Excerpts from Jim Conrad's
Naturalist Newsletter

from the August 7, 2011 Newsletter issued from written at Mayan Beach Garden Inn 20 kms north of Mahahual, Quintana Roo, México

The road between Mahahual and Sian Ka'an Biosphere Reserve skirts several little ponds with grassy margins. Some of those "grasses" are spectacular, and some aren't even grasses. For example, you can see a small part of a single clump about ten feet high (3m) and as wide as about three large refrigerators below.

Sawgrass, CLADIUM JAMAICENSE, plantlets

Besides its robust vigor, something catching my eye about this plant -- in the picture most easily seen in the bottom, left corner -- was how its leaning stems sprouted leafy plantlets for future vegetative reproduction. A close-up of a plantlet's knobby base is shown below:

Sawgrass, CLADIUM JAMAICENSE, plantlet base

The plants were a little past their flowering peak, but old inflorescences were still present, as seen below:

Sawgrass, CLADIUM JAMAICENSE, old inflorescences

Despite its outward appearance, this plant was not a grass -- not a member of the Grass Family, the Poaceae. Instead of its stems being round in cross-section, like those of grasses, they were triangular. Also, its flowers were not arranged in spikelets and florets the way grass flowers are. Our giant's tiny, messy-looking flowers are shown below:

Sawgrass, CLADIUM JAMAICENSE, flowers

This is a member of the Sedge Family, the Cyperaceae. That's a big family of about 5,500 species in 109 or so genera, centered mostly in tropical Asia and South America. To give you an idea of how the Sedge Family compares with the Grass Family, in my Flora of McLean County, Kentucky, done for my Master's thesis I listed 55 grass species, but only 33 members of the Sedge Family -- of which 22 were sedges, or members of the genus Carex.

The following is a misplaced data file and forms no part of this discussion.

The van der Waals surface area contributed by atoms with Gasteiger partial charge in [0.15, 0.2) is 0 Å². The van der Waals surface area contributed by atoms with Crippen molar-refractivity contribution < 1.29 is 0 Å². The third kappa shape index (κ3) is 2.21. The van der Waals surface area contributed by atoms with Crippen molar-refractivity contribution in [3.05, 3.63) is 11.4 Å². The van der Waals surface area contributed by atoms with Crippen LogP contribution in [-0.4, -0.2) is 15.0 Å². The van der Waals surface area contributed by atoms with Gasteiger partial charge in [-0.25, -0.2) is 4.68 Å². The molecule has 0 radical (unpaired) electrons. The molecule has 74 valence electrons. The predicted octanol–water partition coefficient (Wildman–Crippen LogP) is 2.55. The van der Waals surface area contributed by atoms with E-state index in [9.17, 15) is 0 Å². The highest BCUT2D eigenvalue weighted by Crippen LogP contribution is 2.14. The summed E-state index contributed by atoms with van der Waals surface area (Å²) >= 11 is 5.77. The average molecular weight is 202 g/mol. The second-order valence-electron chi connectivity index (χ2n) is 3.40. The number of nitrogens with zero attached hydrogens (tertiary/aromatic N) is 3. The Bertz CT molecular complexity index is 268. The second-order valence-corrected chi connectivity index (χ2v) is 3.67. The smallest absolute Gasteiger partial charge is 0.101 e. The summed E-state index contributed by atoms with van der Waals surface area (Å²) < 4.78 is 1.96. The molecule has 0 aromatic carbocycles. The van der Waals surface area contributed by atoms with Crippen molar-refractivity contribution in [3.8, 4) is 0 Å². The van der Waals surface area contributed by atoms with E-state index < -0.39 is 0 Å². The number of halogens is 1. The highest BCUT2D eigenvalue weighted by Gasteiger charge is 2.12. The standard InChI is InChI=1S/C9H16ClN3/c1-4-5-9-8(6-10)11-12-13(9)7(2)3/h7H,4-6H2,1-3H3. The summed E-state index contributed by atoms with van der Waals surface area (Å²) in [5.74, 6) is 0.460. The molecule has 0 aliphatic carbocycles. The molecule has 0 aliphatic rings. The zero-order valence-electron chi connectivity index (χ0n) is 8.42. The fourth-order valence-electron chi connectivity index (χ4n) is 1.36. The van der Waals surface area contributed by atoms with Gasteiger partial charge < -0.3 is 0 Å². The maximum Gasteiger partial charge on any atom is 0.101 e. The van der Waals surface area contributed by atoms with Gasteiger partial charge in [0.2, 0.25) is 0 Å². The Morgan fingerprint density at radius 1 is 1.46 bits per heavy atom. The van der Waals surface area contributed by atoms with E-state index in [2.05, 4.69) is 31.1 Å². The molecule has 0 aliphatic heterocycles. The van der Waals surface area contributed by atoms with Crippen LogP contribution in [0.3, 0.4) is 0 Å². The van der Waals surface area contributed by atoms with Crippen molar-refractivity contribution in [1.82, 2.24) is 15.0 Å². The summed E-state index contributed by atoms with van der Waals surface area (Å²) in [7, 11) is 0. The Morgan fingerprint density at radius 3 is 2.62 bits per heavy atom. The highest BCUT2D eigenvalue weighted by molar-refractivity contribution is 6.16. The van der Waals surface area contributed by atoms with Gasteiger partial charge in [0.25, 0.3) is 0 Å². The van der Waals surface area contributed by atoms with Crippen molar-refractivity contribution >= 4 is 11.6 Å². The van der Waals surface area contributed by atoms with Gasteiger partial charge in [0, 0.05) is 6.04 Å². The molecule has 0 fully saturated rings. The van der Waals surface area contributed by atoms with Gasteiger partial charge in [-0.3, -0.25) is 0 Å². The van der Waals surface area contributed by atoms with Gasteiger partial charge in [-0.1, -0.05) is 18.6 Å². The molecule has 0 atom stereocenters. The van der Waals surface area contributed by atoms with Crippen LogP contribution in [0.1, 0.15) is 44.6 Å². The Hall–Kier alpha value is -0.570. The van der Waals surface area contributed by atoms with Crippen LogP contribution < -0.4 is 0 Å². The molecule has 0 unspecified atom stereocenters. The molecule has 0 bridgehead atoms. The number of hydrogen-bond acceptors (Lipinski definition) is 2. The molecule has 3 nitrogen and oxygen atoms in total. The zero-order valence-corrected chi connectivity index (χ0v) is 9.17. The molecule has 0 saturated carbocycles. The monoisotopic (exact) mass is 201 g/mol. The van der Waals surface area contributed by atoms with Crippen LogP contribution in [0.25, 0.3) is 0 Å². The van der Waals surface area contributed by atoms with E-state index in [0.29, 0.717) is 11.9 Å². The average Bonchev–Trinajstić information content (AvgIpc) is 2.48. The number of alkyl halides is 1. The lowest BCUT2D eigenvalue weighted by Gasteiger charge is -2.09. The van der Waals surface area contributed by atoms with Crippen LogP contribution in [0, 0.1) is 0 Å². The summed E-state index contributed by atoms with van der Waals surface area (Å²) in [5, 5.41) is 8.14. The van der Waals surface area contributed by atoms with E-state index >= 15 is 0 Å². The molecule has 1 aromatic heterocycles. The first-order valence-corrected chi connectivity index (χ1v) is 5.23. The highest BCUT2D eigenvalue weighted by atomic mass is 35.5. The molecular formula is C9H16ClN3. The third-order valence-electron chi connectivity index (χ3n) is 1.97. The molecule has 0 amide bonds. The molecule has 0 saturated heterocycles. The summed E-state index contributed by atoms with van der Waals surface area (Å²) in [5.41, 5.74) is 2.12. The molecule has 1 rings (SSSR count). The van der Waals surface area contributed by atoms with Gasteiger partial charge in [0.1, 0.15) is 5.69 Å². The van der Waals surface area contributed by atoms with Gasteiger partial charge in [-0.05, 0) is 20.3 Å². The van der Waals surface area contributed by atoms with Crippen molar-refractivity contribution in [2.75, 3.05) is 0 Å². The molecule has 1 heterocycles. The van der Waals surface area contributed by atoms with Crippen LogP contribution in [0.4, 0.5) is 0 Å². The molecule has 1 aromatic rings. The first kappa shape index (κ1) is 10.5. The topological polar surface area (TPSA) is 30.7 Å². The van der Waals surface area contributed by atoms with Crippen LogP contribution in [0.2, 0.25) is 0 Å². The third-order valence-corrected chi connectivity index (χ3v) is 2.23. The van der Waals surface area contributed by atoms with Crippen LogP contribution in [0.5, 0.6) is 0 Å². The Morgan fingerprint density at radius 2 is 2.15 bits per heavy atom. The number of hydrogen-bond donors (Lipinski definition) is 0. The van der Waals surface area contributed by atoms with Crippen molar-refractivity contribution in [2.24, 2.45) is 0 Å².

The plant we're dealing with here, however, isn't a Carex or any genus found back in Kentucky. It's CLADIUM JAMAICENSE, known as Sawgrass, even though it's not a grass. Sawgrass is famous as being the dominant flowering plant in the Florida Everglades. When you see hovercraft skimming across the Everglades' "River of Grass, that "grass" is the Sedge-Family member Cladium jamaicense. You can see the tiny, sharp blade teeth behind the name "sawgrass" below:

Sawgrass, CLADIUM JAMAICENSE, teeth on blade margin

If a Sawgrass blade cuts at your hot, sweaty arm just right, a rather neat little bleeding cut results.

Sawgrass is such a robust, fast-growing plant that researchers are looking into its potential for producing ethanol fuel.

Many birds nest and feed in Sawgrass clumps, and various reptiles and amphibians find food and shelter there. The plant's seeds are abundant and nutritious. In the Everglades, Alligators use higher ground within Sawgrass stands for nesting sites.

Sawgrass is native from the Southern US through the West Indies, Mexico, and Central America into tropical South America. In this local area Sawgrass only spottily occurs, mostly at the bases of elevated roads crossing wetlands.

It's worth noting that not only have we seen that the dominant palm in our mangrove swamps is the Paurotis, Acoelorrhaphe wrightii, which is the characteristic palm of Florida's Everglades, but also our Sawgrass is the Everglades' most abundant flowering plant.